This article covers a special kind of Role-Based Access Control (RBAC) Management Role, the unscoped top-level...
management role. As the name implies, unscoped management roles are not bound to a scope and apply at the global level.
Unscoped management roles provide restricted access to administrators or user accounts to execute specific scripts or non-Exchange cmdlets from a different PowerShell module (regular PowerShell cmdlets remain available).
To create an Unscoped management role, you need to be a member of the Unscoped Role Management Group. To assign the Administrator to the Unscoped Role Management Group, use:
New-ManagementRoleAssignment –Name 'Unscoped Role Management-Administrators' –User Administrator –Role 'Unscoped Role Management'
If you want to assign this role to a group, use SecurityGroup instead of User parameter and specify the group name.
Restart Exchange Management Shell (EMS) for the new permission to become effective, making the UnScopedTopLevel parameter available. Now, create an unscoped management role by specifying the Unscoped switch when using New-ManagementRole:
New-ManagementRole –Name 'Exchange Maintenance' -UnScopedTopLevel
The scripts you want to associate with an unscoped management role need to reside in the $exinstall\RemoteScripts folder on each relevant Exchange server. By default, this will be the location: C:\Program Files\Microsoft\Exchange Server\v15\RemoteScripts. The format for assigning a script to an Unscoped Management Role is:
Add-ManagementRoleEntry –Identity 'Role Name\Script Filename' [–Parameters <Param1>, <Param2>, ..] –Type Script –UnscopedTopLevel
To assign a non-Exchange cmdlet, replace Script Filename with the name of the cmdlet and set type to Cmdlet. Specify all parameters you want to allow to be used with the script or cmdlet.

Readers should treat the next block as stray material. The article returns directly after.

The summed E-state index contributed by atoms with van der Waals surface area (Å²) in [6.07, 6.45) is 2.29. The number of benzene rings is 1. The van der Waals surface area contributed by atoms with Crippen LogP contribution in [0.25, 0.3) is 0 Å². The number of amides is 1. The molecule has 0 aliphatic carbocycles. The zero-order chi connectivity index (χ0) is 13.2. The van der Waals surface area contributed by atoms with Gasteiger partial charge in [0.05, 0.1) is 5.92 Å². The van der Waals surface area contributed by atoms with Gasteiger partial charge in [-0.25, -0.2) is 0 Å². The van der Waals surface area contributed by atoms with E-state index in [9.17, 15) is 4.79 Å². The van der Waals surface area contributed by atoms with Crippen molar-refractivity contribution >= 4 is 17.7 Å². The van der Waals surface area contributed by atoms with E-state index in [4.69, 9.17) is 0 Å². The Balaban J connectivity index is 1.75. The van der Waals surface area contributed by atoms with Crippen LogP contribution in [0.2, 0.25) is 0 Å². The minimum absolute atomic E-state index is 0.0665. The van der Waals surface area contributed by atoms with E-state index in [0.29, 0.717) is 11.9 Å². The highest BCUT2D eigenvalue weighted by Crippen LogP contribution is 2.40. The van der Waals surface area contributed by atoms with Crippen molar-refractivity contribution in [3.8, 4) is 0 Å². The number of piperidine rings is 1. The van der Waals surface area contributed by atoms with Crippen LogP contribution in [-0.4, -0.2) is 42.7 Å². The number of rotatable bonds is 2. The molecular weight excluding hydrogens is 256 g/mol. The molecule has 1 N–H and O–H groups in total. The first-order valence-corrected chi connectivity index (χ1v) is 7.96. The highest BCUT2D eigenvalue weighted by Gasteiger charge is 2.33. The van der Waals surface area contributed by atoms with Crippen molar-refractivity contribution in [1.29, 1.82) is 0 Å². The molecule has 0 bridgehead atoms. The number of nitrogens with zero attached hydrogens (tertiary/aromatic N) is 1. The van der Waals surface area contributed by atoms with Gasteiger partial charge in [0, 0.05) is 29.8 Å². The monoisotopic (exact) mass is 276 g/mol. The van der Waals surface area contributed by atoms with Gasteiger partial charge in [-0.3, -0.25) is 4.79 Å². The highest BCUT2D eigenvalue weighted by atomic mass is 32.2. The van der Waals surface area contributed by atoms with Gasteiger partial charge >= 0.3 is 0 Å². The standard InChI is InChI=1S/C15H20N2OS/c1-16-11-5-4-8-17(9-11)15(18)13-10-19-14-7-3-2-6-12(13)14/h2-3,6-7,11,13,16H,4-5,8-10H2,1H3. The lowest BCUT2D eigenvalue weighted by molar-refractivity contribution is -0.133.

Assume you want to assign permissions to run a script HealthCheck.ps1 using a parameter named Notify, use:
Add-ManagementRoleEntry –Identity 'Exchange Maintenance\HealthCheck.ps1' –Parameters 'Notify' –Type Script –UnscopedTopLevel
Create a management role group
In this example, I have created an Unscoped Top Level Management Role named 'Exchange Maintenance', which is allowed to run a script HealthCheck.ps1 and specify a parameter Notify. Now, I can create a role group, assign the Unscoped Management Role to this role group, and add accounts or groups that need to be able to run that script or cmdlet.
Let's assume you have a service account saExchange. Run the following cmdlets to create the Role Group and add this account (specifying BypassSecurityGroupManagerChecks as it is not configured to manage this group through the ManagedBy property):
New-RoleGroup –Name 'Run Exchange Maintenance' –Roles 'Exchange Maintenance'
Add-RoleGroupMember –Identity 'Run Exchange Maintenance' –Member saExchange -BypassSecurityGroupManagerChecks
While saExchange has permission to run this script, it does not necessarily have permissions to run Exchange or other cmdlets. In other words, the account needs to execute every cmdlet used in the script in order to run successfully. Make sure you assign the account a proper role group, or specify individual Management Role Entries.
To be able to run a non-Exchange cmdlet from a specific module, use Add-ManagementRoleEntry. Assume you have the Quest Active Roles snap-in installed on every Exchange server, and allow running a specific cmdlet in your script. To allow saExchange to run Get-QADUser, use:
Add-ManagementRoleEntry –Identity 'Exchange Maintenance\Get-QADUser –PSSnapIn Quest.ActiveRoles.ADManagement –UnscopedTopLevel
If you change your mind, use Remove-ManagementRoleEntry to remove the script or cmdlet:
Remove-ManagementRoleEntry –Identity 'Exchange Maintenance\HealthCheck.ps1'
To remove the Unscoped Top Level Management Role, use:
Remove-ManagementRole –Identity 'Exchange Maintenance' –UnScopedTopLevel
While this may take a while to set up, Unscoped Top-Level Management Roles allow for configuring fine-grained permissions, aimed at specific tasks. Apart from Exchange permissions, you can limit the scope of an account in terms of which scripts or non-Exchange cmdlets it can run, in combination with what parameters. Depending on your requirements, this may be a welcome method to lock down the Exchange environment, limiting chances of mistakes and potential consequences.
RBAC permissions options in Exchange 2013
Define which commands, tasks end users can access
How does RBAC work?
Exchange 2010 role based access control basics
RBAC management in Exchange 2013